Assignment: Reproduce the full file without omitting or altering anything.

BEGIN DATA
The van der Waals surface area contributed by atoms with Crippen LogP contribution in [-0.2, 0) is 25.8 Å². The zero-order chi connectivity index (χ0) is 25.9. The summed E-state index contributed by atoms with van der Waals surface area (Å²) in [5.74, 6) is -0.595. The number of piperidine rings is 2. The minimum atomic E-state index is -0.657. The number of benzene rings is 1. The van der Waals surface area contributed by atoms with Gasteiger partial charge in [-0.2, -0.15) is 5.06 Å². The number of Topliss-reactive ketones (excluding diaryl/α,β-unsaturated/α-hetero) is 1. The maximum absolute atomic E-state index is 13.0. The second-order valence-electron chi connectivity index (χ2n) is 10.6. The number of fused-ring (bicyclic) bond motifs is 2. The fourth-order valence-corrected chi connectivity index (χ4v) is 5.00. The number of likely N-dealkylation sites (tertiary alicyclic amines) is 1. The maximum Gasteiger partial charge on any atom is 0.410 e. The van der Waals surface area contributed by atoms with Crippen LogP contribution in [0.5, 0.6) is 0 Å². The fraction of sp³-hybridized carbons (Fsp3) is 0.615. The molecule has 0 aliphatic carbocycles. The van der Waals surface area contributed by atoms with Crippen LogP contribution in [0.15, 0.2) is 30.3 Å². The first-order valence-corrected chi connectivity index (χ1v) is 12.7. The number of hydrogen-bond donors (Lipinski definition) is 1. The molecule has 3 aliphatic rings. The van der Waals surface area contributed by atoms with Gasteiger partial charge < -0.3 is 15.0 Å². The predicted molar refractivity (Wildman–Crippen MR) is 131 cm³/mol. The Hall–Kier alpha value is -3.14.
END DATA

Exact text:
The van der Waals surface area contributed by atoms with Crippen LogP contribution in [-0.2, 0) is 25.8 Å². The zero-order chi connectivity index (χ0) is 25.9. The summed E-state index contributed by atoms with van der Waals surface area (Å²) in [5.74, 6) is -0.595. The number of piperidine rings is 2. The minimum atomic E-state index is -0.657. The number of benzene rings is 1. The van der Waals surface area contributed by atoms with Gasteiger partial charge in [-0.2, -0.15) is 5.06 Å². The number of Topliss-reactive ketones (excluding diaryl/α,β-unsaturated/α-hetero) is 1. The maximum absolute atomic E-state index is 13.0. The second-order valence-electron chi connectivity index (χ2n) is 10.6. The number of fused-ring (bicyclic) bond motifs is 2. The fourth-order valence-corrected chi connectivity index (χ4v) is 5.00. The number of likely N-dealkylation sites (tertiary alicyclic amines) is 1. The maximum Gasteiger partial charge on any atom is 0.410 e. The van der Waals surface area contributed by atoms with Crippen LogP contribution in [0.5, 0.6) is 0 Å². The fraction of sp³-hybridized carbons (Fsp3) is 0.615. The molecule has 0 aliphatic carbocycles. The van der Waals surface area contributed by atoms with Crippen LogP contribution in [0.15, 0.2) is 30.3 Å². The first-order valence-corrected chi connectivity index (χ1v) is 12.7. The number of hydrogen-bond donors (Lipinski definition) is 1. The molecule has 3 aliphatic rings. The van der Waals surface area contributed by atoms with Gasteiger partial charge < -0.3 is 15.0 Å². The predicted molar refractivity (Wildman–Crippen MR) is 131 cm³/mol. The Hall–Kier alpha value is -3.14.